Israel's Good Name

The Olive Harvest (Part 1)

In Galilee, Israel on November 10, 2011 at 7:57 PM

This time of year, the crisp autumn with the chilled nights and the cool yet sun-baked days, is an important time of year for anyone in the olive oil business. Last year I harvested a percentage of olives from the olive trees in our backyard. We had taken the olives to Peki’in, a nearby Druze village, and handed in our box of picked olives in return for some “homemade” olive oil pressed and bottled right there in the warehouse. This year I thought I’d step it up a bit and get even more olives. Here is the story.

Olives... From the backyard!

In our backyard there are two olive trees of different varieties. One is of few leaves and has large olives easy to collect and after a bit of internet research I think it is the Barnea olive cultivar or the Souri olive cultivar. The other has tons of leaves and has tiny olives that host all sorts of insects and spiders, the exact cultivar I have not found online. The classic way to harvest olives, and the way the Arabs do here, is by spreading a sheet or tarp out under the tree and then beating the branches with sticks, knocking the olives to the ground. Once the olives are on the ground the sheet is gathered up and the olives are bagged or put into some sort of container. I tried the beating method last year and was not pleased. Having to sort through all the leaves, twigs, nasty wrinkled olives and the hundreds of spiders to gather the crop of olives was not a happy experience so this year I went really hands-on. Choosing primarily the tree with the large olives I browsed through the branches hand-picking the juicy olives. It is an enjoyable task and one devoid of spider bites… Usually.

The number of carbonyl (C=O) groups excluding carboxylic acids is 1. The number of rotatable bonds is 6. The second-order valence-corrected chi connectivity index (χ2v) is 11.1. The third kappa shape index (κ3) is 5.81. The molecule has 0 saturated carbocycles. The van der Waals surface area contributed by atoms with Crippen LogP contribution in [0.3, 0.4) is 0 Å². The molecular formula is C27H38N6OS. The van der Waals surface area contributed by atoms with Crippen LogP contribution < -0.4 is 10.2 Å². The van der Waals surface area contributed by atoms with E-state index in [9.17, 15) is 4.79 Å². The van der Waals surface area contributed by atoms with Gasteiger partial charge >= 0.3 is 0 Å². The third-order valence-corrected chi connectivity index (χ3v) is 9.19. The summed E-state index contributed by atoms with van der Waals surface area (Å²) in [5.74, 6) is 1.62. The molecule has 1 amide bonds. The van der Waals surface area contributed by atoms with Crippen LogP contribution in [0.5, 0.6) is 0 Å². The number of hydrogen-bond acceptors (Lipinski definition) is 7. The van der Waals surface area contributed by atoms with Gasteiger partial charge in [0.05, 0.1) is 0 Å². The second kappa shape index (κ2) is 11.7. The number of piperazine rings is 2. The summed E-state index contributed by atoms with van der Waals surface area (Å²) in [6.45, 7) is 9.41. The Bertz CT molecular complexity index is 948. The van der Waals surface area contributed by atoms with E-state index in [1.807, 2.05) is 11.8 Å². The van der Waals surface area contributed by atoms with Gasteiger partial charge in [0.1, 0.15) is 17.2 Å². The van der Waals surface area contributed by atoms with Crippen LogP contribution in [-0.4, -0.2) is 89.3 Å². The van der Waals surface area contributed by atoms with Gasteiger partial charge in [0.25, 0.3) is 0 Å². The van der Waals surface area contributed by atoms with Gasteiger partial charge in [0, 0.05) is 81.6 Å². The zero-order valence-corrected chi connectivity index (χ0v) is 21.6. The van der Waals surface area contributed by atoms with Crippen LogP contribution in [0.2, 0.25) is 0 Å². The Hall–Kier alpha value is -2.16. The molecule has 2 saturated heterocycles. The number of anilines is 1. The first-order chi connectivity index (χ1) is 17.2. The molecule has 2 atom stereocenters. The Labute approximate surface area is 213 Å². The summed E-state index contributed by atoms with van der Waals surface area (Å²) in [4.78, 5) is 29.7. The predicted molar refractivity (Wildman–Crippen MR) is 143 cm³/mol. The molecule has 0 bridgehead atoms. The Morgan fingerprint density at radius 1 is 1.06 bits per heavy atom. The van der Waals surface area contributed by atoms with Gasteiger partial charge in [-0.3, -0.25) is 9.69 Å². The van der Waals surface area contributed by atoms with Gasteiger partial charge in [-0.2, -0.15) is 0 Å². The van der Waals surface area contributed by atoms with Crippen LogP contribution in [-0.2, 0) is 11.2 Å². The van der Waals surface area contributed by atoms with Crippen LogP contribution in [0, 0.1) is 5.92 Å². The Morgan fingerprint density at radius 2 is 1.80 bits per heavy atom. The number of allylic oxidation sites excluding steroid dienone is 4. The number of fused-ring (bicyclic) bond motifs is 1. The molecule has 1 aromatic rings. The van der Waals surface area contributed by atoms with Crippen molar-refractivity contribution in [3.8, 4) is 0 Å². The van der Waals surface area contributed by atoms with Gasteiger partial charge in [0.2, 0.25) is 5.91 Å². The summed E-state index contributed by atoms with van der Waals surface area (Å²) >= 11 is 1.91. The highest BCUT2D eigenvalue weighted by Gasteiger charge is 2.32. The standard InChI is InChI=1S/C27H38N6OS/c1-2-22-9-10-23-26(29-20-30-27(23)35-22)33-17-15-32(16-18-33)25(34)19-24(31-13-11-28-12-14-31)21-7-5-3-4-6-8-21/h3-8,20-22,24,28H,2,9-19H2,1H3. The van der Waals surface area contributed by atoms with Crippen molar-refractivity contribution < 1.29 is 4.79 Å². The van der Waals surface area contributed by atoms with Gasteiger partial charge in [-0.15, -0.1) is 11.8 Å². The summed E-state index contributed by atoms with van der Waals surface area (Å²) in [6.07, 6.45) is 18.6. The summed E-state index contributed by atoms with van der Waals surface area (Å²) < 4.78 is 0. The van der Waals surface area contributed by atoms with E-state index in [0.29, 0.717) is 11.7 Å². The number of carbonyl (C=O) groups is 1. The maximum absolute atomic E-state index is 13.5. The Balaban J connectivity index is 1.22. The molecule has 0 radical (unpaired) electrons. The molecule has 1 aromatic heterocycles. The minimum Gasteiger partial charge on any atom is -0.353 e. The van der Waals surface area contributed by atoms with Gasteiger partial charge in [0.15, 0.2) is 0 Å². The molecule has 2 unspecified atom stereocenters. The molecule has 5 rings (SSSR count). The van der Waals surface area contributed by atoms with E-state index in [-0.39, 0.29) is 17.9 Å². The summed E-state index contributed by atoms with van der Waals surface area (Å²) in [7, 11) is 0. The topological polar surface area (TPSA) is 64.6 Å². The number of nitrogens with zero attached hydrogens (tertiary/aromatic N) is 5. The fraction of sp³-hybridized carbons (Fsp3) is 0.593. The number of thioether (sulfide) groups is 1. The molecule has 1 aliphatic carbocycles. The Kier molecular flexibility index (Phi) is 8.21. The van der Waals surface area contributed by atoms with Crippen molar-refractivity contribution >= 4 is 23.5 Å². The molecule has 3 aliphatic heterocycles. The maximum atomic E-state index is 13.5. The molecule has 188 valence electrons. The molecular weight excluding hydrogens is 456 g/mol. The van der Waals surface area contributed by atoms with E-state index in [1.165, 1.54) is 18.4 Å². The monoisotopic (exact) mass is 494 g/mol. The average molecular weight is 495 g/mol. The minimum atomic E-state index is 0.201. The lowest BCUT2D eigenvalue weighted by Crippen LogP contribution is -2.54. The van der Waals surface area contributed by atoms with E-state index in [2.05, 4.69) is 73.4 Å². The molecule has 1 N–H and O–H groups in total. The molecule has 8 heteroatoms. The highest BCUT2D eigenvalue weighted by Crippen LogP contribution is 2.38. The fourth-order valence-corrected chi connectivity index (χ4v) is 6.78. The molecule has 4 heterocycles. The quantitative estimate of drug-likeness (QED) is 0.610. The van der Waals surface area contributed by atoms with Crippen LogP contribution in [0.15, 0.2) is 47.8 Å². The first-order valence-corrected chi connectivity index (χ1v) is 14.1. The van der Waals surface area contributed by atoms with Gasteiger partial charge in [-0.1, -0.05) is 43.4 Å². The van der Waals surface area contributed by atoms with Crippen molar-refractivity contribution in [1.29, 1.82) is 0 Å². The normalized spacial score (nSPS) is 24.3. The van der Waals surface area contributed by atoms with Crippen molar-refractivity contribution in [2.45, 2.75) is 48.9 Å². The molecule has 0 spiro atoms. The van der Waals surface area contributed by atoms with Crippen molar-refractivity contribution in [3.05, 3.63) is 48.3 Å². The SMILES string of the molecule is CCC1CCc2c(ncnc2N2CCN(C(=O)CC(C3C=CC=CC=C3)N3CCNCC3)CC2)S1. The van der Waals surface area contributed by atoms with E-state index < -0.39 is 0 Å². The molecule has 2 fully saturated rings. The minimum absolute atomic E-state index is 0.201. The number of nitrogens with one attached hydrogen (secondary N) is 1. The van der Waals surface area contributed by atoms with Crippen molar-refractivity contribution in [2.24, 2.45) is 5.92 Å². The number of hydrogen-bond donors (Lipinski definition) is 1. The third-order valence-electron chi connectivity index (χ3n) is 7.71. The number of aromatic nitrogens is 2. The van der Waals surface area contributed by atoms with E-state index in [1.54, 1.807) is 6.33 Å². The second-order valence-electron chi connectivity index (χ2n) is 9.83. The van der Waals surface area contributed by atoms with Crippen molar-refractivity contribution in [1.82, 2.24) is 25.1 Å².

Picking some olives

As soon as I have relieved the chosen tree of its fruit, hopefully in a few days, I shall take them down to Peki’in’s Druze olive press to get them pressed and made into olive oil. That will be Part 2 of The Olive Harvest.  Until then the olives high up on the treetop continue to bake in the sun even as I stand on the porch roof reaching out to pluck them and drop them into my bucket.

Olives baking in the Mediterranean sun

Time to head outside and continue picking!

  1. Dude, sounds cool. And check out that nasty beard! What’s with the ad on the bottom?

  2. *Nice beard and what ad?? I don’t see any ad…

  3. […] This blog post is a continuation of this one – the actual harvesting of the olives: […]

  4. For your olive oil to be the least acidic, it is important that they should be pressed as soon as possible to when they are picked. For next year’s crop.

    All the best,

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